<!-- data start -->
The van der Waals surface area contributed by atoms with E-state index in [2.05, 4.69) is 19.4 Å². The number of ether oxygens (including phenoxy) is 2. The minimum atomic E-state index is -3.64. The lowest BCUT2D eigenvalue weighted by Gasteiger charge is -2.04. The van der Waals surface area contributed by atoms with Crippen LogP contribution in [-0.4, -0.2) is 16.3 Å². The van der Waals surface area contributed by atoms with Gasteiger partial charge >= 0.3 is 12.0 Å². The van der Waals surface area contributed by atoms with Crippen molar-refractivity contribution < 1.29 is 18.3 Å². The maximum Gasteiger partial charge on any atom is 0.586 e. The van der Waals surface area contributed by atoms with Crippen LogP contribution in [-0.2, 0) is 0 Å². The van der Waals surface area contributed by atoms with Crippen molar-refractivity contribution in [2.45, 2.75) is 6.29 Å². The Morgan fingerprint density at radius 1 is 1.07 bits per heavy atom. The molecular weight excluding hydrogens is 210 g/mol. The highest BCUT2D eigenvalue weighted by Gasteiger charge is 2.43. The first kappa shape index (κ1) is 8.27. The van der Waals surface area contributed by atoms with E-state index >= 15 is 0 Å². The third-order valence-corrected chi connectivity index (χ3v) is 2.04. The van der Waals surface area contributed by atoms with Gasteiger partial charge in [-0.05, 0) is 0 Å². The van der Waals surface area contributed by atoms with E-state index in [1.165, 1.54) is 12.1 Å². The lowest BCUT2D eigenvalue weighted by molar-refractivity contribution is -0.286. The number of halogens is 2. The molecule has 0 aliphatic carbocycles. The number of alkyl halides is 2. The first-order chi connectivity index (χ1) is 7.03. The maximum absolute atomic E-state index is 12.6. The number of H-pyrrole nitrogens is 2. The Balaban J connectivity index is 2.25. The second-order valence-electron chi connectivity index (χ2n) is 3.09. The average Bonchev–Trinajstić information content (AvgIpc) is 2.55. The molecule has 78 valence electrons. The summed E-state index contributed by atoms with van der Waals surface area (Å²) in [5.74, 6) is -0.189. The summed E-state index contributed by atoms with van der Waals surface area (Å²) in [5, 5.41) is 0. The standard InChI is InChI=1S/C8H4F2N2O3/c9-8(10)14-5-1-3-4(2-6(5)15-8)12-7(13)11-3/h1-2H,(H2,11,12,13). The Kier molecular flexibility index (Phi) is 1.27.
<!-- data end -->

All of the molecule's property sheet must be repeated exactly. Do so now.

The van der Waals surface area contributed by atoms with E-state index in [2.05, 4.69) is 19.4 Å². The number of ether oxygens (including phenoxy) is 2. The minimum atomic E-state index is -3.64. The lowest BCUT2D eigenvalue weighted by Gasteiger charge is -2.04. The van der Waals surface area contributed by atoms with Crippen LogP contribution in [-0.4, -0.2) is 16.3 Å². The van der Waals surface area contributed by atoms with Gasteiger partial charge >= 0.3 is 12.0 Å². The van der Waals surface area contributed by atoms with Crippen molar-refractivity contribution < 1.29 is 18.3 Å². The maximum Gasteiger partial charge on any atom is 0.586 e. The van der Waals surface area contributed by atoms with Crippen LogP contribution in [-0.2, 0) is 0 Å². The van der Waals surface area contributed by atoms with Crippen molar-refractivity contribution in [2.45, 2.75) is 6.29 Å². The Morgan fingerprint density at radius 1 is 1.07 bits per heavy atom. The molecular weight excluding hydrogens is 210 g/mol. The highest BCUT2D eigenvalue weighted by Gasteiger charge is 2.43. The first kappa shape index (κ1) is 8.27. The van der Waals surface area contributed by atoms with E-state index >= 15 is 0 Å². The third-order valence-corrected chi connectivity index (χ3v) is 2.04. The van der Waals surface area contributed by atoms with Gasteiger partial charge in [-0.05, 0) is 0 Å². The van der Waals surface area contributed by atoms with E-state index in [1.165, 1.54) is 12.1 Å². The lowest BCUT2D eigenvalue weighted by molar-refractivity contribution is -0.286. The number of halogens is 2. The molecule has 0 aliphatic carbocycles. The number of alkyl halides is 2. The first-order chi connectivity index (χ1) is 7.03. The maximum absolute atomic E-state index is 12.6. The number of H-pyrrole nitrogens is 2. The Balaban J connectivity index is 2.25. The second-order valence-electron chi connectivity index (χ2n) is 3.09. The average Bonchev–Trinajstić information content (AvgIpc) is 2.55. The molecule has 78 valence electrons. The summed E-state index contributed by atoms with van der Waals surface area (Å²) in [5.74, 6) is -0.189. The summed E-state index contributed by atoms with van der Waals surface area (Å²) in [5, 5.41) is 0. The standard InChI is InChI=1S/C8H4F2N2O3/c9-8(10)14-5-1-3-4(2-6(5)15-8)12-7(13)11-3/h1-2H,(H2,11,12,13). The Kier molecular flexibility index (Phi) is 1.27.